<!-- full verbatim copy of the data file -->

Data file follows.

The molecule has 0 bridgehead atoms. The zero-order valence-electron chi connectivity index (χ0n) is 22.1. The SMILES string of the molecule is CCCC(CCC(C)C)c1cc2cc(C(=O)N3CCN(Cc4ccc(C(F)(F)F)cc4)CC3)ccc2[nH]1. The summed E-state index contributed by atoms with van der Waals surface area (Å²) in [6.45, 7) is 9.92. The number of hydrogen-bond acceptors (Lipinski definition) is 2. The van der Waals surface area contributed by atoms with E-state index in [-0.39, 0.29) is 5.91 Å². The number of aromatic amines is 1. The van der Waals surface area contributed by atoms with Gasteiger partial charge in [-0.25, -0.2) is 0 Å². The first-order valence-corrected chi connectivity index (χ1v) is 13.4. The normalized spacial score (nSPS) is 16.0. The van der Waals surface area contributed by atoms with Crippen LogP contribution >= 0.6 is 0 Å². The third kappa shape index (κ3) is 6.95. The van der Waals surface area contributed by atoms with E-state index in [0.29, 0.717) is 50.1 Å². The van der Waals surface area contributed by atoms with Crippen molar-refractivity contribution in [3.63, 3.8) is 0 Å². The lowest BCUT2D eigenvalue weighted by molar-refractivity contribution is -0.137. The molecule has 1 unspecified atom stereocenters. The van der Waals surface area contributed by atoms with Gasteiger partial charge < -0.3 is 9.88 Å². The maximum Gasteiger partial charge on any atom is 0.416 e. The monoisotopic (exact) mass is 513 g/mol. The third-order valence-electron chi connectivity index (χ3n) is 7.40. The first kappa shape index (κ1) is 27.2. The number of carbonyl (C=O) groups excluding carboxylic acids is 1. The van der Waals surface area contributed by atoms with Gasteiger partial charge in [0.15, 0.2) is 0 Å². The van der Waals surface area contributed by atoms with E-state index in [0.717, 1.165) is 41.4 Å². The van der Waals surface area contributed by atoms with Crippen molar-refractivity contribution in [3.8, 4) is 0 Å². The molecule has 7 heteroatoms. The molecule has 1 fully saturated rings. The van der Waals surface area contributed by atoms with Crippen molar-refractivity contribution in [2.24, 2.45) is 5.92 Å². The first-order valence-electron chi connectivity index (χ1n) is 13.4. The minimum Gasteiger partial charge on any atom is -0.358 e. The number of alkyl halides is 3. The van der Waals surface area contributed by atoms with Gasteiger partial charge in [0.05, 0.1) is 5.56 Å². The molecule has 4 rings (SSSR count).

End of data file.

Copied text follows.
The molecule has 0 bridgehead atoms. The zero-order valence-electron chi connectivity index (χ0n) is 22.1. The SMILES string of the molecule is CCCC(CCC(C)C)c1cc2cc(C(=O)N3CCN(Cc4ccc(C(F)(F)F)cc4)CC3)ccc2[nH]1. The summed E-state index contributed by atoms with van der Waals surface area (Å²) in [6.45, 7) is 9.92. The number of hydrogen-bond acceptors (Lipinski definition) is 2. The van der Waals surface area contributed by atoms with E-state index in [-0.39, 0.29) is 5.91 Å². The number of aromatic amines is 1. The van der Waals surface area contributed by atoms with Gasteiger partial charge in [-0.25, -0.2) is 0 Å². The first-order valence-corrected chi connectivity index (χ1v) is 13.4. The normalized spacial score (nSPS) is 16.0. The van der Waals surface area contributed by atoms with Crippen LogP contribution >= 0.6 is 0 Å². The third kappa shape index (κ3) is 6.95. The van der Waals surface area contributed by atoms with E-state index in [0.29, 0.717) is 50.1 Å². The van der Waals surface area contributed by atoms with Crippen molar-refractivity contribution in [3.63, 3.8) is 0 Å². The lowest BCUT2D eigenvalue weighted by molar-refractivity contribution is -0.137. The molecule has 1 unspecified atom stereocenters. The van der Waals surface area contributed by atoms with Gasteiger partial charge < -0.3 is 9.88 Å². The maximum Gasteiger partial charge on any atom is 0.416 e. The monoisotopic (exact) mass is 513 g/mol. The third-order valence-electron chi connectivity index (χ3n) is 7.40. The first kappa shape index (κ1) is 27.2. The number of carbonyl (C=O) groups excluding carboxylic acids is 1. The van der Waals surface area contributed by atoms with Gasteiger partial charge in [0.15, 0.2) is 0 Å². The van der Waals surface area contributed by atoms with E-state index in [0.717, 1.165) is 41.4 Å². The van der Waals surface area contributed by atoms with Crippen molar-refractivity contribution in [3.8, 4) is 0 Å². The molecule has 7 heteroatoms. The molecule has 1 fully saturated rings. The van der Waals surface area contributed by atoms with Crippen molar-refractivity contribution in [2.24, 2.45) is 5.92 Å². The first-order valence-electron chi connectivity index (χ1n) is 13.4. The minimum Gasteiger partial charge on any atom is -0.358 e. The number of alkyl halides is 3. The van der Waals surface area contributed by atoms with Gasteiger partial charge in [0.05, 0.1) is 5.56 Å². The molecule has 4 rings (SSSR count).